Chicago’s Downtown Farmstand Shows Why Chicago Is Such a Good Place for Eating Local
Locavore impulses, almost by their very nature, produce envy. Of course we’d like at times to have a tomato in the winter. Still, we accept gladly, seasonal eating. What tugs at us more are things like the over-ample Dane County Farmer’s Market. How it can fill the entire Capital Square in Madison in April while nary a market exists around Chicago. It always seems like others have better options. Or we look with green faces at those who just go to the supermarket for fresh meat (at least until the Levitts get their Butcher & Larder a-goin’). We know we eat more delicious foods. We make positive impacts on the world. We show more respect for the animals. Yet, we maintain various grudges and longings. Right.
Well, yesterday I poked around the shelves and containers of the Downtown Farmstand. The goods for sale reminded me why Chicago is a good place for eating local. The Downtown Farmstand features many worthwhile local food companies. One can take home Eli’s Cheesecake or Filbert’s pops. Many good things get made around here. That’s not really what I mean though. What I mean is that the Downtown Farmstand’s products ranged from vegetables in Chenoa, Illinois south all the way to dried fruit from Traverse City, Michigan north. We are smack in the middle.
Go down the Illinois map and you fan find farms four or five ”zones” below the farms in Wisconsin that also serve Chicago markets. It means that the Downtown Farmstand had tomatoes still in November. Take a little jog around our big lake, to Southwest Michigan, and you will find a zone protected from the harshness of area weather. This little protected pocket can get us peaches and apricots and other fruits that we should not ordinarily get this far from the equator. If we look 360 degrees, we can see much to enjoy. There was much Michigan fruit for sale in November including pears. Still.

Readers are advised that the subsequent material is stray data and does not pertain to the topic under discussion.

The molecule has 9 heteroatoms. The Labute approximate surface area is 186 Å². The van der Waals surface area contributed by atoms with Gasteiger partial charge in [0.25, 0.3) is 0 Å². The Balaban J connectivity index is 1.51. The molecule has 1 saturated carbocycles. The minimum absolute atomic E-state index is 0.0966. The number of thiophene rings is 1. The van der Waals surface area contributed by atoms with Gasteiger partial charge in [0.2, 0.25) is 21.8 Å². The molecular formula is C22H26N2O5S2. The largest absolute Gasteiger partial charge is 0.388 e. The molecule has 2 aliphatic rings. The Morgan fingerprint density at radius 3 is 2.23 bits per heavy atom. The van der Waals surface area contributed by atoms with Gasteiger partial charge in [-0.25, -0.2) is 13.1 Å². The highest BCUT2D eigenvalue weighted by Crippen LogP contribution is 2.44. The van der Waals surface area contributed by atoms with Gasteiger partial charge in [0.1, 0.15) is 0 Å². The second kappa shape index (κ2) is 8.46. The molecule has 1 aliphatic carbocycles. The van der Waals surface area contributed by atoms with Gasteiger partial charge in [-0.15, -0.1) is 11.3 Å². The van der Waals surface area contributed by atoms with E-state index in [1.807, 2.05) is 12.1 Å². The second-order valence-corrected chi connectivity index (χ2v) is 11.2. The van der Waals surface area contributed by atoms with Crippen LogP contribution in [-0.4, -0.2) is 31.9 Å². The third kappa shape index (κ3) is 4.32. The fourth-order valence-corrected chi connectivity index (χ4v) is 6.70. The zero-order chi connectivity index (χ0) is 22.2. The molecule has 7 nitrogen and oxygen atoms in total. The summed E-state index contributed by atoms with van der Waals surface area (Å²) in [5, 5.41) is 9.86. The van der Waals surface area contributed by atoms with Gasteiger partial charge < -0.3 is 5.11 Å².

We are not just lucky enough to be centrally located. We are lucky enough to be centrally located in some of the best farm land in the world. At times I wonder if our lands our too rich. Our markets are too abundant with variety. I wonder if the character of local food gets diluted because chefs and cooks can choose from so many materials. Then again, that may not be a problem for you. You like the fact that the Downtown Farmstand includes lemongrass and winter squash. I did say lemongrass. Our area soils get tilled by farmers with all sorts of backgrounds, so those grounds produce foods for all sorts of cuisines. Make local Thai food.
There are all sorts of other reasons the Downtown Farmstand shows why Chicago is a good place to eat local. There is food from far-seeing indoor growers like Growing Power and Living Waters. There are all sorts of finds like cornmeal and quality maple syrup. There’s many good reasons to appreciate how lucky we are to get to eat local around here, and this little store on the east end of the Loop helps keep the jealousy at bay.
66 E. Randolph St.
Chicago, IL 60602
Chicago’s Downtown Farmstand is open 6 days a week, Monday through Saturday.